nichepoetryandprose

poetry and prose about place

harvesting colour – the yellow of tansy

with 10 comments


Since last September, a small bunch of Tansy (Tanacetum vulgare L.) has hung on the line in my kitchen.  Now, with a small batch of alum-treated wool, I am able to see what colour will come from the dried and lifeless flowers.

~

dried Tansy, collected in 2013

dried Tansy, collected in 2013

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To extract the dye, I crumbled the flowers and leaves and soaked them in water overnight.  Then I added more water and brought them slowly to a boil in my big, well-marked dyepot (marked so I will not use it for food by mistake).  After an hour’s boil, I let the dye cool and strained the liquid.  The result was a clear, amber-yellow dye.

~

dye from Tansy and water, simmered

dye from Tansy and water, simmered

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To dye the wool, I added water, immersed a shank of alum-treated wool and slowly brought the dye to a simmer – one hour and then the long process of cooling (I am realising that dyeing is more about waiting than doing!!!!!!!!!!!). The result is a green-yellow, almost exactly the colour shown for Tansy-dyed fibre in Jenny Dean’s book (Wild Color) !!!  My photo is not clear because the drying line insists on vibrating but you can clearly see the colours – left to right – the brown of the lichen-dyed wool from a few days ago), the green-yellow of the Tansy-dyed wool and the tan of the undyed wool.

~

three shanks of wool, dyed with the lichen Usnea (left), dyed with Tansy (center) and raw wool (treated with alum)

three shanks of wool, dyed with the lichen Usnea (left), dyed with Tansy (center) and raw wool (treated with alum)

~

I wrote my poem to the heady yet sleepy smells of the Tansy boiling in its dye pot.  I remembered the living Tansy, growing in the ditch last summer, each flower cluster hiding a sleepy bumblebee that had to be shaken from its resting.  I was also reminded in my reading that Tansy was used so often at funerals in New England in the 19th century that people associated its smell with death.

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Tansy in the ditch

Tansy in the ditch

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sleep before dyeing

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Tanacetum vulgare L. – Common Tansy, Mugwort, Bitter Buttons

 ~

Bitter Buttons hover in the dye pot

simmering on the kitchen stove

drowsy scent of camomile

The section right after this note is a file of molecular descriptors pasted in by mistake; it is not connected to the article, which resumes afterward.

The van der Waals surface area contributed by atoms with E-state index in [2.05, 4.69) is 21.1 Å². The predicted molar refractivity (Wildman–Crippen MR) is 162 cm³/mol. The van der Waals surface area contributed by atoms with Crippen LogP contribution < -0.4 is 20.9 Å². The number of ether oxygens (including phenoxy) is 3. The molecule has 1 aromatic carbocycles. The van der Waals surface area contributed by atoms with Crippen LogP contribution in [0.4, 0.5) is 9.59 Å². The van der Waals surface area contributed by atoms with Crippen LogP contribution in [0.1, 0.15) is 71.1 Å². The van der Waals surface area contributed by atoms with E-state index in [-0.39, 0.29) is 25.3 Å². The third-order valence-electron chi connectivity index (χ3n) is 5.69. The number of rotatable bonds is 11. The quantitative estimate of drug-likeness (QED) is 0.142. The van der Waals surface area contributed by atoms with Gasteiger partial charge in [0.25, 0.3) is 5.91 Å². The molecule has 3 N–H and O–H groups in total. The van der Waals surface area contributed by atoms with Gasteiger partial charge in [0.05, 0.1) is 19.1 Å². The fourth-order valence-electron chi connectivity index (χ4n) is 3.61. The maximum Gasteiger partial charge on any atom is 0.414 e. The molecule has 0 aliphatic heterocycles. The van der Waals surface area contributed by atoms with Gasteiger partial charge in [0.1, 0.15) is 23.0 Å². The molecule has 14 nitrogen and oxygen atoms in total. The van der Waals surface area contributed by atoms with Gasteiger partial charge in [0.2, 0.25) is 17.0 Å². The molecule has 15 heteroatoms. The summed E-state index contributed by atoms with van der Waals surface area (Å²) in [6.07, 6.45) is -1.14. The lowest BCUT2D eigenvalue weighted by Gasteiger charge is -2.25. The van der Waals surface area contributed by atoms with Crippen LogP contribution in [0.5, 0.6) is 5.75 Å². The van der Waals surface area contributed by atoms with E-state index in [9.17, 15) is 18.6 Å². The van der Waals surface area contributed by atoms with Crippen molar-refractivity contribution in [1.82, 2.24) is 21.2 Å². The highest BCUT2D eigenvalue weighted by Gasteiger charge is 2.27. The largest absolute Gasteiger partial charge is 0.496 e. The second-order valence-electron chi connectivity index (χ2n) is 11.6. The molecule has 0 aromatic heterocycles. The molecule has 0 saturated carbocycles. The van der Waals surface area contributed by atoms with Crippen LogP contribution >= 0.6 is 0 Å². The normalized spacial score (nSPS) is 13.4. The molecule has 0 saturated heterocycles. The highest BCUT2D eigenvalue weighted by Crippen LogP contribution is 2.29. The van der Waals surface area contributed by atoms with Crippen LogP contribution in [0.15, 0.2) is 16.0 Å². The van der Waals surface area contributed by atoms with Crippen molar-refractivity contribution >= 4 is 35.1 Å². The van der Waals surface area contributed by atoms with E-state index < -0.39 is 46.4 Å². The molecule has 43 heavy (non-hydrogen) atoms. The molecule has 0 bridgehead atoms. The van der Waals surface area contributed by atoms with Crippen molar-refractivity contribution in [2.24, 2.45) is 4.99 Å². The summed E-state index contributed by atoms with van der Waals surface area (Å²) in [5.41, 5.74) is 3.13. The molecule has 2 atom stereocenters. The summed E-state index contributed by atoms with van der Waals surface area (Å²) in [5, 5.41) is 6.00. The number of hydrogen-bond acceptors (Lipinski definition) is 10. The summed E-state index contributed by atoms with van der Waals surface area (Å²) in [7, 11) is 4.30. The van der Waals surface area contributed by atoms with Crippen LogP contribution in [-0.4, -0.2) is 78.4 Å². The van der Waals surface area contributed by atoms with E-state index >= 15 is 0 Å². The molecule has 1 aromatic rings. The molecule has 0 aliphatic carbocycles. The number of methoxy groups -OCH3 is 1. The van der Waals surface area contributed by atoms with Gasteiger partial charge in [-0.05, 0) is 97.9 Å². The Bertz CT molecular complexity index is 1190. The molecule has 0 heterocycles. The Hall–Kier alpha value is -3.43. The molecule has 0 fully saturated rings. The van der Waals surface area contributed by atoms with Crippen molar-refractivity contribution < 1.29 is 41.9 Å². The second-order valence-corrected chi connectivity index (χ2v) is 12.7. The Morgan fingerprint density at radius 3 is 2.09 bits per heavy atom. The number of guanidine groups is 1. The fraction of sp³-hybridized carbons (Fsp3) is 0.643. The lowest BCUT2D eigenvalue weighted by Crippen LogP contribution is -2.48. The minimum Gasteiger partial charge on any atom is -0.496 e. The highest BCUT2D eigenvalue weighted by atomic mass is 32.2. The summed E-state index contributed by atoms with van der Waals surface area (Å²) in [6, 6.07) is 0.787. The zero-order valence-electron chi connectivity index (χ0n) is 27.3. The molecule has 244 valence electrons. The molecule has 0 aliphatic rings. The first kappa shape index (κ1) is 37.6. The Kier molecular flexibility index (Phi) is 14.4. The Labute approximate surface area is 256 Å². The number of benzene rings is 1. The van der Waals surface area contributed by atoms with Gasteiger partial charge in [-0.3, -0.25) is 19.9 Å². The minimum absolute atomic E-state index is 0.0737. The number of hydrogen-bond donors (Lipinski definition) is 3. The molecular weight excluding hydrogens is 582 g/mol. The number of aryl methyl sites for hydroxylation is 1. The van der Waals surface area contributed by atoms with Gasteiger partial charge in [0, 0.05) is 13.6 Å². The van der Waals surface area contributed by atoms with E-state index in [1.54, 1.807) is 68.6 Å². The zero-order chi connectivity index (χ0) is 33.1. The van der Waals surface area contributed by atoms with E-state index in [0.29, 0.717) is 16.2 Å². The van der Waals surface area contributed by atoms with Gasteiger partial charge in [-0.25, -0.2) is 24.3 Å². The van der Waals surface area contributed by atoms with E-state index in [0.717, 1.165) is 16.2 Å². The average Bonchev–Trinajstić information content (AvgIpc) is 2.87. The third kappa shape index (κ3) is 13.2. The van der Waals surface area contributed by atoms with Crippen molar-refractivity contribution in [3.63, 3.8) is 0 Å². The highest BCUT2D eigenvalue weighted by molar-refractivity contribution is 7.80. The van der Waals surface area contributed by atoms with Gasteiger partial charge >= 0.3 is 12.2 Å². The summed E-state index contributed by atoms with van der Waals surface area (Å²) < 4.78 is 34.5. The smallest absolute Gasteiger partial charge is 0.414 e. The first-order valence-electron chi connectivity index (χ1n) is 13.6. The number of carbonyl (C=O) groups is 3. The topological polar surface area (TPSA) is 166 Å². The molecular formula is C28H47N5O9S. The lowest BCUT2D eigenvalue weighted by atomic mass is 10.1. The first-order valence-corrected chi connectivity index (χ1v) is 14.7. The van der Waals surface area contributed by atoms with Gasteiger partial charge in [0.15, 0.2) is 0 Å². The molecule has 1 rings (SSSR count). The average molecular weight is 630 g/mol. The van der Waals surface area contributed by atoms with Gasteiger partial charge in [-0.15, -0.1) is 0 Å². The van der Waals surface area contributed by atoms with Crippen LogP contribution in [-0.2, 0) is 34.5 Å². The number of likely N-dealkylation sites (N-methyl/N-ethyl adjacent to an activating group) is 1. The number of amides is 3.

camphor and rosemary

liquid amber, saffron sallow

jaundiced pale of Tansy

reclines in the roadside ditch

each flat-topped cluster

hibernaculum

for a furred and yellow

unconcerned

and mellow

bumblebee

~

~

Copyright  2014   Jane Tims 

Written by jane tims

April 7, 2014 at 7:00 am

10 Responses

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  1. I think I’m almost as excited as you are to see your results. I love the colors you’re getting from your harvested plants. They have a subtle beauty to them.

    Like

    Robin

    April 8, 2014 at 6:50 pm

    • Hi. It will be bewildering once the plants get growing. I expect my kitchen will turn into a kind of drying room… Jane

      Like

      jane tims

      April 9, 2014 at 8:31 am

  2. It’s fun to see how the dye made from one of the plants you gathered turned out. I like the color. Natural dyes can create so many lovely beige and brown shades.

    Like

    Sheryl

    April 7, 2014 at 10:31 pm

    • Hi. Next is birch bark. From my reading, I expect everything from brown to red. We’ll see. Jane

      Like

      jane tims

      April 9, 2014 at 8:30 am

  3. Liquid amber, saffron sallow – so perfect. Your description of the tansy in the dye pot hums with vibrancy. Love the pictures and the poem.

    Like

    francisguenette

    April 7, 2014 at 12:51 pm

  4. Wonderful, wonderful – truly wonderful!!!

    Like

    weedimageoftheday

    April 7, 2014 at 10:56 am

    • Hi. Thanks! Those weeds of yours would probably yield some interesting colours! Jane

      Like

      jane tims

      April 9, 2014 at 8:27 am

  5. I love these blogs about dyes, and the plants and flowers the dyes come from, along with the tastes, colours and fragrances conjured by the poems. I’m so looking forward to this publication when the book comes out. May it be soon.

    Like

    Carol Steel

    April 7, 2014 at 10:55 am

    • Hi Carol. Thanks for the encouragement. It’s one thing about writing. There is a creative side which I love. Then there is the administrative side – sending out proposals and so on … not so much fun. Jane

      Like

      jane tims

      April 9, 2014 at 8:26 am


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